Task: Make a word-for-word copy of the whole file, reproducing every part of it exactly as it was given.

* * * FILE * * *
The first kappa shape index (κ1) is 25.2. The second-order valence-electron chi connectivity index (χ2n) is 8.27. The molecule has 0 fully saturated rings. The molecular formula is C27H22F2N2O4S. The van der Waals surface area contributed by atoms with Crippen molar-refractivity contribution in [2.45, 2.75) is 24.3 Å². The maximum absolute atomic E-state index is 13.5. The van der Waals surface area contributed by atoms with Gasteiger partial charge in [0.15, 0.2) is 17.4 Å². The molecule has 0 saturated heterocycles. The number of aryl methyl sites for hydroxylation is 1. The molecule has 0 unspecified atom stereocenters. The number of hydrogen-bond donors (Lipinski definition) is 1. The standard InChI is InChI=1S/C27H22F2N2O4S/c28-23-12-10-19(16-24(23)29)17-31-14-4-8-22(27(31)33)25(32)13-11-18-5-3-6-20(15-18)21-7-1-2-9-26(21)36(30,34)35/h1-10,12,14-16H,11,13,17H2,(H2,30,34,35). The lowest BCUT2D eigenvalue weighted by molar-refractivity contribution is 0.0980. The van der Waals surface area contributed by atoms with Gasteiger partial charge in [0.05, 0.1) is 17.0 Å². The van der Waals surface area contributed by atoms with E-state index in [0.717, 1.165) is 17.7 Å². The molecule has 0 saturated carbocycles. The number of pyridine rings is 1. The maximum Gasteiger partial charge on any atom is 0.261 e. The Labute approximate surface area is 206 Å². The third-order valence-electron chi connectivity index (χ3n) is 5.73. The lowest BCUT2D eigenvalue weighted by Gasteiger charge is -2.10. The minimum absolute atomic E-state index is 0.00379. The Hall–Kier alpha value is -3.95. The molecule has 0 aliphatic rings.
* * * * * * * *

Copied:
The first kappa shape index (κ1) is 25.2. The second-order valence-electron chi connectivity index (χ2n) is 8.27. The molecule has 0 fully saturated rings. The molecular formula is C27H22F2N2O4S. The van der Waals surface area contributed by atoms with Crippen molar-refractivity contribution in [2.45, 2.75) is 24.3 Å². The maximum absolute atomic E-state index is 13.5. The van der Waals surface area contributed by atoms with Gasteiger partial charge in [0.15, 0.2) is 17.4 Å². The molecule has 0 saturated heterocycles. The number of aryl methyl sites for hydroxylation is 1. The molecule has 0 unspecified atom stereocenters. The number of hydrogen-bond donors (Lipinski definition) is 1. The standard InChI is InChI=1S/C27H22F2N2O4S/c28-23-12-10-19(16-24(23)29)17-31-14-4-8-22(27(31)33)25(32)13-11-18-5-3-6-20(15-18)21-7-1-2-9-26(21)36(30,34)35/h1-10,12,14-16H,11,13,17H2,(H2,30,34,35). The lowest BCUT2D eigenvalue weighted by molar-refractivity contribution is 0.0980. The van der Waals surface area contributed by atoms with Gasteiger partial charge in [0.05, 0.1) is 17.0 Å². The van der Waals surface area contributed by atoms with E-state index in [0.717, 1.165) is 17.7 Å². The molecule has 0 saturated carbocycles. The number of pyridine rings is 1. The maximum Gasteiger partial charge on any atom is 0.261 e. The Labute approximate surface area is 206 Å². The third-order valence-electron chi connectivity index (χ3n) is 5.73. The lowest BCUT2D eigenvalue weighted by Gasteiger charge is -2.10. The minimum absolute atomic E-state index is 0.00379. The Hall–Kier alpha value is -3.95. The molecule has 0 aliphatic rings.